The rejection of Jewish prejudice is even stronger in that Jesus spoke with a Samaritan and asked her to share a drinking vessel with him. Jews and Samaritans had been in a strained relationship since the return from the Babylonian exile in the 530's B.C. The degree of the antagonism and the means of expressing it had varied through the centuries. But John was correct in noting in verse 9 that Jews had no dealings with the Samaritans. In New Testament times Jews assumed that Samaritans were ritually unclean and thus to have contact with them was to render oneself ritually unclean. To share a drinking vessel with the Samaritan woman was a dramatic disregarding of the details of Pharisaic interpretation of the Old Testament Law. Thus the very setting of the story shows Jesus rejecting the basic assumptions of Pharisaic Judaism.
The Samaritan woman's response in verse 9 shows that she recognizes the unusualness of Jesus' request. Her question might be re-phrased, "what are you up to, Mister? What do you have in mind by asking me for a drink?" Jesus' reply in verse 10 introduces the issue of his identity and the theme of living water. "If you knew . . . " implies that the woman does not understand some very important basic matters. She does not understand with whom she is dealing. On the surface it appears that Jesus is an exhausted pilgrim begging for water. In reality he has the capacity to provide her with living water.
The woman does not understand the "gift of God." Judaism used the phrase, "gift of God," to refer to the Law. However, on some occasions, Jews referred to the Messiah as "the gift of God." Within the literal logic of the conversation, the phrase might well refer to water. For John's Christian readers several other possible understandings would immediately come to mind. Jesus himself may have been the "gift of God." Perhaps more likely, "the gift of God" would be understood as the Holy Spirit.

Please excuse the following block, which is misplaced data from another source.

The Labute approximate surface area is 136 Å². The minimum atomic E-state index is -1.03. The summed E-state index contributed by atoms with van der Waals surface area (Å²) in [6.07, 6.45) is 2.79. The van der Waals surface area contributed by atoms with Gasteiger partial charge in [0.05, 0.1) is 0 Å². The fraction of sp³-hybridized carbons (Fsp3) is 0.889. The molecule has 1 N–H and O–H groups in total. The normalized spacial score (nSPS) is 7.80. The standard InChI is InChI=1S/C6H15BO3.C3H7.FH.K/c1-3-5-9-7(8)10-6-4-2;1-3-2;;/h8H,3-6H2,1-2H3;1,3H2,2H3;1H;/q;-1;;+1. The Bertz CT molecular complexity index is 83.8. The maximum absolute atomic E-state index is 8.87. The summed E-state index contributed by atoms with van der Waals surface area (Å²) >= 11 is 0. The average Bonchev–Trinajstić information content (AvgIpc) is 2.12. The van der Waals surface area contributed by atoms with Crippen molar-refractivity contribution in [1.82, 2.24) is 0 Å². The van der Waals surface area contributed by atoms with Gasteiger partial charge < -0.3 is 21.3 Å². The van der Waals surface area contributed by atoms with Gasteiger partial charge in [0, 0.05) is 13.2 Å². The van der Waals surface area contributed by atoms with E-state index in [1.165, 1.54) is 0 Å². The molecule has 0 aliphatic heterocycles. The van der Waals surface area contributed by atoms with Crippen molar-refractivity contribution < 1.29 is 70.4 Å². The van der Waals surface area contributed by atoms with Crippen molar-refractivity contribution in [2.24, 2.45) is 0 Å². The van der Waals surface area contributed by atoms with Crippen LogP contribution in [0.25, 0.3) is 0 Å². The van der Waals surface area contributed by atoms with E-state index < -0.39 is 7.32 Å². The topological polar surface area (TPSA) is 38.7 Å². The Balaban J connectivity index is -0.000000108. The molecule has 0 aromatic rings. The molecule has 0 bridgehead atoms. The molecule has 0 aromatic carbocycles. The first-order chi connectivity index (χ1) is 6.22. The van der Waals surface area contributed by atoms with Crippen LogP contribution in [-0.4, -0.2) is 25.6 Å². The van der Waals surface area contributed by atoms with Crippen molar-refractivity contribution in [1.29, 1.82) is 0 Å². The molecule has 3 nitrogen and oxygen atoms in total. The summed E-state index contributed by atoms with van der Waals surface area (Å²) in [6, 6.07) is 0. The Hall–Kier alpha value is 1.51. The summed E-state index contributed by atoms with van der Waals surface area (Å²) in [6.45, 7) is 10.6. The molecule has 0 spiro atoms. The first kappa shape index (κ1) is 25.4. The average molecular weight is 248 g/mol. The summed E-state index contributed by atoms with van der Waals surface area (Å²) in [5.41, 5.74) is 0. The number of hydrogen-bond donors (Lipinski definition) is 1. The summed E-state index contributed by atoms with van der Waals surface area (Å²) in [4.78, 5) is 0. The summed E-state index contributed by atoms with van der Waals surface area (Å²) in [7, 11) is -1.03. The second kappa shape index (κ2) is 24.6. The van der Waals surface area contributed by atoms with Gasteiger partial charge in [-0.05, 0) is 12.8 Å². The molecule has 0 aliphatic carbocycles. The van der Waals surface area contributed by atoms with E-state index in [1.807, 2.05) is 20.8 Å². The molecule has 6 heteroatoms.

The expression "living water" also has a double meaning. At the literal level it was a common Jewish expression for running or flowing water. On the surface Jesus was telling the woman that he would provide a river for her. However, "living water" also had a history of figurative usage. Jeremiah 2:13 and 17:13 both refer to God as "living water." Zechariah 14:8 speaks of living waters flowing out of Jerusalem in the day of the Messiah. The Greek phrase, "living water," might also be translated "water of living," or "water of life." There was a very clear understanding in the desert Near East that water was necessary for life. Water made things and people live; water kept things and people alive. Ezekiel 47 spoke of water flowing out of the temple that brought life in the desert. The Jewish rabbis spoke of living water (or just water) to refer to both the Law and the Holy Spirit. It should not be surprising to us that "living water" should have several levels of meaning in John 4:10.
Neither should it be surprising that the woman misunderstands Jesus' statement. She pursues the literal, superficial meanings and, ironically, challenges Jesus' status. (That is because she doesn't know who he is.) "Do you think that you are better than our father, Jacob?" John's readers, including you and me, know that Jesus was certainly greater than Jacob; but the woman is about to be taught that truth by Jesus himself. Jacob gave the well, but Jesus is talking about water not about wells.
However, he accommodates his argument to her level. He points out that people who drank from Jacob's well got thirsty again; people who would drink the water that he would give will never thirst again. The contrast between Jesus and Judaism is again obvious. Jacob, a Jewish patriarch, gave the well that fails to satisfy thirst. Jesus provides the water that forever satisfies. There is also a contrast between container and contents. Jacob provided the well - but the water was God's gift. Jesus does not come offering a well, a container; rather he offers water, the content for the well. Thus Jesus offers what only God could provide according to Judaism. This is a key point for John. The implication is that Jesus provided the Spirit rather than the form for worship.
Across the centuries Christians have understood Jesus' references to living water in verses 10-14 in two ways. Some interpreters have seen the living water as a reference to the teaching of Jesus. The Old Testament often spoke of wisdom as water of life. Proverbs 13:14 states, "The teaching of the wise is a fountain of life." Proverbs 18:4 declares, "The fountain of wisdom is a flowing brook." In Isaiah 55 the Lord invites the thirsty to come and drink by receiving His teachings and wisdom. Then Jesus says in verse 14, "whoever might take a drink of the water which I will give him will never thirst." It is not hard to think that he means that whoever accepts his teaching will never need to seek another source of wisdom.